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Staggering 85% of European online retail visits to marketplaces, new report finds

The latest European Marketplaces Report 2023, launched live at ChannelX World on 11 October 2023, highlights how marketplaces have come to define modern ecommerce, with European shoppers using them as a first port of call.

According to data, 35% of online purchases made globally now take place on a marketplace. If there were any doubts as to how dominant these platforms have become over the past five years, this is the statistic to dispel them and to put that is context, only 17% take places in a supermarket and just 12% in a retailer branded site. 

This shift in use of marketplaces as a first port of call for online shopping has been a slow burn. The proliferation of third-party marketplaces globally has grown a staggering 500% since 2007 and is reported to be heading towards accounting for almost 60% of online sales by 2027. In China, marketplace sales account for 80% of total ecommerce sales in 2023.

This interest in marketplace buying has been driven by a range of factors: convenience, competitive pricing, wide variety of choice and even easy-to- manage delivery options. Factor in the ability for marketplaces to also act as ‘search engines for shopping’ – unifying both choice and convenience – and it’s easy to see why they are in the ascendence. 

This can also be seen in the wide appeal that marketplaces have across the generations. While Millennials tend to be slightly more drawn to marketplace shopping than other cohorts of shoppers, they along with Gens X and Z are big marketplace shoppers, with between 72% and 77% of each demographic group doing so in 2022. Only Baby Boomers fall below the 70% mark, with just 53% of those aged over 57 years using marketplaces as their main online shopping location.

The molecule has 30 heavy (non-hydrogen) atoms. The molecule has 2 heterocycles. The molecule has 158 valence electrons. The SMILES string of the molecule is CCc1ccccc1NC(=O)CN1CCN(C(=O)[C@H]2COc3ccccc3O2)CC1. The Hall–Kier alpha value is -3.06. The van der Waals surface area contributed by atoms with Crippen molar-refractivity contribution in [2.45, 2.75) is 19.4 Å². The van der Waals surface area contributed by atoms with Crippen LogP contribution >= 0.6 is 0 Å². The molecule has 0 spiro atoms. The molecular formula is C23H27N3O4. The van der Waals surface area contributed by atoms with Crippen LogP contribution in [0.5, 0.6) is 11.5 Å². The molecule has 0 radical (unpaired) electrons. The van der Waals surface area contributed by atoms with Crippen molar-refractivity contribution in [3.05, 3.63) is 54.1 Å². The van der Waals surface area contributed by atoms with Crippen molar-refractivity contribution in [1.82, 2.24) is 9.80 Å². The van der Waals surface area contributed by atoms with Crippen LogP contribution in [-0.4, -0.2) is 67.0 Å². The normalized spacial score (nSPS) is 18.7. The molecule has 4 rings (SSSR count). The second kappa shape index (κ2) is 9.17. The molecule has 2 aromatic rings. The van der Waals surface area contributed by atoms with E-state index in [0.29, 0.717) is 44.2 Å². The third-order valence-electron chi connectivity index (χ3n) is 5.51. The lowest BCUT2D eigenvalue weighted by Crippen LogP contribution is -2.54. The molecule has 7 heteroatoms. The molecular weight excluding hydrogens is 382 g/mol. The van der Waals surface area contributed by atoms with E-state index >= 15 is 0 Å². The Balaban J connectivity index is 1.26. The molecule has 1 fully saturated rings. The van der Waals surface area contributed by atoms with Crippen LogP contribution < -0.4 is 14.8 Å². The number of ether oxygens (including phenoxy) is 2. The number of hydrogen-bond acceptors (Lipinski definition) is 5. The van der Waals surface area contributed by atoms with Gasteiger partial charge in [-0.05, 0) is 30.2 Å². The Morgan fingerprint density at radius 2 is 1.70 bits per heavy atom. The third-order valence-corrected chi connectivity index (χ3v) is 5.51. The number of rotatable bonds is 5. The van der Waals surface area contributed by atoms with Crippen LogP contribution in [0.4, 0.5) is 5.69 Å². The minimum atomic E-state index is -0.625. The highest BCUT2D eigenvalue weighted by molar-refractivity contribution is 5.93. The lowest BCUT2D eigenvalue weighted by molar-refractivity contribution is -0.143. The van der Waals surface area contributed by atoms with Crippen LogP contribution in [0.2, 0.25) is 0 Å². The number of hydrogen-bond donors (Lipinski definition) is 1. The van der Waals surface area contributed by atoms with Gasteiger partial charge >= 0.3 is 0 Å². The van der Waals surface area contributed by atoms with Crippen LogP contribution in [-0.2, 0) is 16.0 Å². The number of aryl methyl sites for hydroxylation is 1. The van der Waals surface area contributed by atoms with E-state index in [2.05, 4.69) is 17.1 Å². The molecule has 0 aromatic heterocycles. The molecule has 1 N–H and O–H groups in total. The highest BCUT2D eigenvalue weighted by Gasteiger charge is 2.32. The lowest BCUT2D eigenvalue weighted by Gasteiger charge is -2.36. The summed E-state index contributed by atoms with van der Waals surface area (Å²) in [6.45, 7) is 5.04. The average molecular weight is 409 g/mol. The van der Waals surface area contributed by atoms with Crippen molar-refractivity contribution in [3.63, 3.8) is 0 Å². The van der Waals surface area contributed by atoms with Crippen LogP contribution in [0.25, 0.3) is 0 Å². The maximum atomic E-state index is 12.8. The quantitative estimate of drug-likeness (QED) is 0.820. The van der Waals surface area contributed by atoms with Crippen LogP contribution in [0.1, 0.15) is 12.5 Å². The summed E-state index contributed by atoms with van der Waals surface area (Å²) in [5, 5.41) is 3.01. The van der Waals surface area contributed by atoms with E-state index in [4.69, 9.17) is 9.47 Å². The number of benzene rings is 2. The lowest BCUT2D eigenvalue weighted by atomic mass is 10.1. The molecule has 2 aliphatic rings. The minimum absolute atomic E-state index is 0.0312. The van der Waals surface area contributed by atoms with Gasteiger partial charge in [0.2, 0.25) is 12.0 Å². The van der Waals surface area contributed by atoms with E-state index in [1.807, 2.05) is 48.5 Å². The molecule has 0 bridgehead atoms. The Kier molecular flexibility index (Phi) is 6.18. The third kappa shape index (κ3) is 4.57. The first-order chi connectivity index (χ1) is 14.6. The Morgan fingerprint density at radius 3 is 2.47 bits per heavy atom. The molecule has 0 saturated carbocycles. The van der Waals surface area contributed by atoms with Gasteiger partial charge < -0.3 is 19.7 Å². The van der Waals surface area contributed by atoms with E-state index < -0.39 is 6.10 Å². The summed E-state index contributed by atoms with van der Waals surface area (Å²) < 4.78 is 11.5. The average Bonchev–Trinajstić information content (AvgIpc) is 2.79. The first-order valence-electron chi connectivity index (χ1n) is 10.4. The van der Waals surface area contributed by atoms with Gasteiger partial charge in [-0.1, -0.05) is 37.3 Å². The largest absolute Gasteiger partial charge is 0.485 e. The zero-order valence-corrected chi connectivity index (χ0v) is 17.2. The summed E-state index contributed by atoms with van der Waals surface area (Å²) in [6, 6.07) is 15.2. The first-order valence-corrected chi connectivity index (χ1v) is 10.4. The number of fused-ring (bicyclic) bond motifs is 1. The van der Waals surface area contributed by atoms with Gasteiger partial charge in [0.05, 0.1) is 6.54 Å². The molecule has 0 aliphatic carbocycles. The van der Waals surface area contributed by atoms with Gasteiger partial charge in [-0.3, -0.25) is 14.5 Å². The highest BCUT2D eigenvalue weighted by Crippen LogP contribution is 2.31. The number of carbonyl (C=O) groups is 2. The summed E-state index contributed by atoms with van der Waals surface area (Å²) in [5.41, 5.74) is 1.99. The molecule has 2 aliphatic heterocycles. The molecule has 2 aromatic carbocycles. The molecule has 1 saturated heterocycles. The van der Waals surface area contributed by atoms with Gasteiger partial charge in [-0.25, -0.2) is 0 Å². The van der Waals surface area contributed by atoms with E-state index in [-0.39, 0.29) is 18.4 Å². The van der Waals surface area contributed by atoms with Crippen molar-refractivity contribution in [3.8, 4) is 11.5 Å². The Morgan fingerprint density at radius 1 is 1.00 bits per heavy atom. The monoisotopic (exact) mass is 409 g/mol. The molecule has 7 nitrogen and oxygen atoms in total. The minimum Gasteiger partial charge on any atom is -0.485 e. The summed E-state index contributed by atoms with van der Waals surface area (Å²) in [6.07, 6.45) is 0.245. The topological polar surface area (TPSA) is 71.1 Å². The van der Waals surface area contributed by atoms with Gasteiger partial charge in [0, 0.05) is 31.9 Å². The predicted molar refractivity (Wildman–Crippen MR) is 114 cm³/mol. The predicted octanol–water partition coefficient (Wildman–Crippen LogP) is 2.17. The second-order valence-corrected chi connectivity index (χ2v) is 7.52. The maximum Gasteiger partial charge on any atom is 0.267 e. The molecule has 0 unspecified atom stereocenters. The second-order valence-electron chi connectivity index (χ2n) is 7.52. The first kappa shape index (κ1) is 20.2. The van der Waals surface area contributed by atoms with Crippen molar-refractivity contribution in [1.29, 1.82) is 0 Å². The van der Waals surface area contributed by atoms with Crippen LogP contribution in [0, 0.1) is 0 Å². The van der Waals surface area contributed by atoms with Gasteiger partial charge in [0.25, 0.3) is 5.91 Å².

Part of this skew in the older region is down to data being from a global sample, which includes older shoppers in less tech-savvy and advanced markets, where older consumers are less likely to use the web for anything. When looking at the developed markets of Europe, a clearer picture emerges of marketplaces being incredibly popular across all age groups.

Marketplace distribution across Europe’s largest 100 retailers
The deep entrenchment of marketplaces among European consumers can be seen by how many of Europe’s Top100 retailers are marketplaces. 

Of the Largest100 online retailers across the continent, 62% are marketplaces of one form or another. This dwarfs both brands and retailer sites. A similar picture emerges when looking at Europe’s largest online retailers by traffic. Here, a staggering 85% of visits are to marketplaces, again dwarfing the 7% to each of brand and retailer sites.

It is clear that, from a consumer’s point of view, marketplaces are the preferred way to shop online, since they attract the lion’s share of ecommerce traffic and they have grown to become the largest retailers within the region. 

But more alarmingly for Europe’s retailers and brands is the fact that the majority of these marketplaces are based outside of Europe. As the chart shows, 60% of the Largest100 retailers in Europe by category and 78% by traffic are not based within Europe at all. Of the marketplaces, the split is close to two-thirds by category not being European- based and around four-fifths by traffic. 

This has a number of causes and implications. One cause is that there are a few very large marketplaces that dominate the ecommerce market – notably Amazon, eBay and AliExpress. All are based outside of Europe, the first two in the US and the latter in China. While many more marketplaces do have HQs in Europe, most are relatively small compared with these three foreign giants. 

The implications are less straightforward. The dominance of marketplaces is troublesome for retailers and brands, who are increasingly forced to use them to reach customers. The fact that the big three have something of a hegemony is even more problematic because it takes trade outside the region. 

The upside is that across Europe, marketplaces are now springing up to take on these dominant players. While this increases the competitive pressure to use marketplaces, it at least keeps business relatively local. It has also inspired many retailers to set up their own marketplaces to tap into this market.

This feature originally appeared in the European Marketplaces Report 2023. Download it in full to discover:

  • What factors are key to a successful marketplace?
  • How are marketplaces working to try and protect both brands and customers from fraud, counterfeits, and piracy?

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